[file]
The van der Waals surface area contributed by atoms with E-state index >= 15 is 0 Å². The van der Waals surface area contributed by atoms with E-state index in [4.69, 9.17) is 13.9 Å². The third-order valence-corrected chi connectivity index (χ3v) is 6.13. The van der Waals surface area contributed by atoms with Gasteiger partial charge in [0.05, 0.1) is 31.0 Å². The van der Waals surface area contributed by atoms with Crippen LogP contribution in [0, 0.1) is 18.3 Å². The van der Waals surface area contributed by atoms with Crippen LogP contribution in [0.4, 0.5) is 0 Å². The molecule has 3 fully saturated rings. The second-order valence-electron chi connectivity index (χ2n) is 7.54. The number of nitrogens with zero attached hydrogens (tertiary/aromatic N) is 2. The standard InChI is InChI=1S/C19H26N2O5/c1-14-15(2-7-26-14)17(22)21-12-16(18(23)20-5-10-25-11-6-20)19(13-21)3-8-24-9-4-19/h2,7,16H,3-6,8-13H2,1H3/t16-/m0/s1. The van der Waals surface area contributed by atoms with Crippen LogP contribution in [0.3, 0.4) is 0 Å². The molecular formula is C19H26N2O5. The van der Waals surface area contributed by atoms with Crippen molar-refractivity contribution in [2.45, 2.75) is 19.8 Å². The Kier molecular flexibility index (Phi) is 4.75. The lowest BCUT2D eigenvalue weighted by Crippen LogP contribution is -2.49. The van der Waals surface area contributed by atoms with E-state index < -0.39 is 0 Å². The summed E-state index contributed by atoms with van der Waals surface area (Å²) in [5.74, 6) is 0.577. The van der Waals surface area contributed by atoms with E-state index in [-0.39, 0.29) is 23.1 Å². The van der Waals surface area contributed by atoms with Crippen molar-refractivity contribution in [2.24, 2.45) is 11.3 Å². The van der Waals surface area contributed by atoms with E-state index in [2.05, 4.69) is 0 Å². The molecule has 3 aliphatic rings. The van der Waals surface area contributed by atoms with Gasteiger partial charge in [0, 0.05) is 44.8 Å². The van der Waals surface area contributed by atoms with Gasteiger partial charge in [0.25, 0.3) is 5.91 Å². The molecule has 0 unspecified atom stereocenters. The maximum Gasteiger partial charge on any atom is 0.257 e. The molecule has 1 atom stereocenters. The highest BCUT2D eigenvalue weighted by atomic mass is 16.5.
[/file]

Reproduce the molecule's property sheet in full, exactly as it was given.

The van der Waals surface area contributed by atoms with E-state index >= 15 is 0 Å². The van der Waals surface area contributed by atoms with E-state index in [4.69, 9.17) is 13.9 Å². The third-order valence-corrected chi connectivity index (χ3v) is 6.13. The van der Waals surface area contributed by atoms with Gasteiger partial charge in [0.05, 0.1) is 31.0 Å². The van der Waals surface area contributed by atoms with Crippen LogP contribution in [0, 0.1) is 18.3 Å². The van der Waals surface area contributed by atoms with Crippen LogP contribution in [0.4, 0.5) is 0 Å². The molecule has 3 fully saturated rings. The second-order valence-electron chi connectivity index (χ2n) is 7.54. The number of nitrogens with zero attached hydrogens (tertiary/aromatic N) is 2. The standard InChI is InChI=1S/C19H26N2O5/c1-14-15(2-7-26-14)17(22)21-12-16(18(23)20-5-10-25-11-6-20)19(13-21)3-8-24-9-4-19/h2,7,16H,3-6,8-13H2,1H3/t16-/m0/s1. The van der Waals surface area contributed by atoms with Crippen LogP contribution in [0.3, 0.4) is 0 Å². The molecular formula is C19H26N2O5. The van der Waals surface area contributed by atoms with Crippen molar-refractivity contribution in [2.45, 2.75) is 19.8 Å². The Kier molecular flexibility index (Phi) is 4.75. The lowest BCUT2D eigenvalue weighted by Crippen LogP contribution is -2.49. The van der Waals surface area contributed by atoms with E-state index < -0.39 is 0 Å². The summed E-state index contributed by atoms with van der Waals surface area (Å²) in [5.74, 6) is 0.577. The van der Waals surface area contributed by atoms with E-state index in [-0.39, 0.29) is 23.1 Å². The van der Waals surface area contributed by atoms with Crippen molar-refractivity contribution in [2.24, 2.45) is 11.3 Å². The van der Waals surface area contributed by atoms with E-state index in [2.05, 4.69) is 0 Å². The molecule has 3 aliphatic rings. The van der Waals surface area contributed by atoms with Gasteiger partial charge in [0, 0.05) is 44.8 Å². The van der Waals surface area contributed by atoms with Gasteiger partial charge in [0.25, 0.3) is 5.91 Å². The molecule has 0 unspecified atom stereocenters. The maximum Gasteiger partial charge on any atom is 0.257 e. The molecule has 1 atom stereocenters. The highest BCUT2D eigenvalue weighted by atomic mass is 16.5.